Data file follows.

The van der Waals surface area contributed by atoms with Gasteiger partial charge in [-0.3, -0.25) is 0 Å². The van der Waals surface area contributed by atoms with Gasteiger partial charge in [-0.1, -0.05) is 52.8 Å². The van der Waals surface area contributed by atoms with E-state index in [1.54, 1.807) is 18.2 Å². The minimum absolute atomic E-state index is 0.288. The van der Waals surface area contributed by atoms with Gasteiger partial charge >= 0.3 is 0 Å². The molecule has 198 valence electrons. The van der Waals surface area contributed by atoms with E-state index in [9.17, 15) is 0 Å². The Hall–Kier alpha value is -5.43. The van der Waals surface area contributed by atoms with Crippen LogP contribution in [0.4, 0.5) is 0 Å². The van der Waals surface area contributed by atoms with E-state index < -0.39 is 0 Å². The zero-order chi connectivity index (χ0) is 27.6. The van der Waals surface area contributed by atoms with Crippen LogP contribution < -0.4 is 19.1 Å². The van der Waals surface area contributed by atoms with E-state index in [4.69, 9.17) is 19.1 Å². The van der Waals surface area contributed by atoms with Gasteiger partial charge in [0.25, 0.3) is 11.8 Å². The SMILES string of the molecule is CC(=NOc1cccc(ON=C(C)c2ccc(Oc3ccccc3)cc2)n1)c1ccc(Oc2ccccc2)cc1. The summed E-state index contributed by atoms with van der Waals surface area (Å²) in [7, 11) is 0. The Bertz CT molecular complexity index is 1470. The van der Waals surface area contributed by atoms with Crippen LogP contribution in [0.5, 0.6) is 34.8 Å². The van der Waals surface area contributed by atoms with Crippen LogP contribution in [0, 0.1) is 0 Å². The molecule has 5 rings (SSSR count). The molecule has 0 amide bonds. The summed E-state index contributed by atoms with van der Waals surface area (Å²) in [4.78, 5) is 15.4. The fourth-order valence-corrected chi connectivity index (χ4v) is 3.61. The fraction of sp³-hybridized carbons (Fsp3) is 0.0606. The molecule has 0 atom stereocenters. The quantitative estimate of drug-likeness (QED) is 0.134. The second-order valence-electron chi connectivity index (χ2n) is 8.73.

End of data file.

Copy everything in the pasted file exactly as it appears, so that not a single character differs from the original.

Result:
The van der Waals surface area contributed by atoms with Gasteiger partial charge in [-0.3, -0.25) is 0 Å². The van der Waals surface area contributed by atoms with Gasteiger partial charge in [-0.1, -0.05) is 52.8 Å². The van der Waals surface area contributed by atoms with E-state index in [1.54, 1.807) is 18.2 Å². The minimum absolute atomic E-state index is 0.288. The van der Waals surface area contributed by atoms with Gasteiger partial charge >= 0.3 is 0 Å². The molecule has 198 valence electrons. The van der Waals surface area contributed by atoms with E-state index in [9.17, 15) is 0 Å². The Hall–Kier alpha value is -5.43. The van der Waals surface area contributed by atoms with Crippen LogP contribution in [0.4, 0.5) is 0 Å². The van der Waals surface area contributed by atoms with E-state index < -0.39 is 0 Å². The zero-order chi connectivity index (χ0) is 27.6. The van der Waals surface area contributed by atoms with Crippen LogP contribution < -0.4 is 19.1 Å². The van der Waals surface area contributed by atoms with E-state index in [4.69, 9.17) is 19.1 Å². The van der Waals surface area contributed by atoms with Gasteiger partial charge in [0.25, 0.3) is 11.8 Å². The SMILES string of the molecule is CC(=NOc1cccc(ON=C(C)c2ccc(Oc3ccccc3)cc2)n1)c1ccc(Oc2ccccc2)cc1. The summed E-state index contributed by atoms with van der Waals surface area (Å²) in [7, 11) is 0. The Bertz CT molecular complexity index is 1470. The van der Waals surface area contributed by atoms with Crippen LogP contribution in [0.5, 0.6) is 34.8 Å². The van der Waals surface area contributed by atoms with Crippen LogP contribution in [0, 0.1) is 0 Å². The molecule has 5 rings (SSSR count). The molecule has 0 amide bonds. The summed E-state index contributed by atoms with van der Waals surface area (Å²) in [4.78, 5) is 15.4. The fourth-order valence-corrected chi connectivity index (χ4v) is 3.61. The fraction of sp³-hybridized carbons (Fsp3) is 0.0606. The molecule has 0 atom stereocenters. The quantitative estimate of drug-likeness (QED) is 0.134. The second-order valence-electron chi connectivity index (χ2n) is 8.73.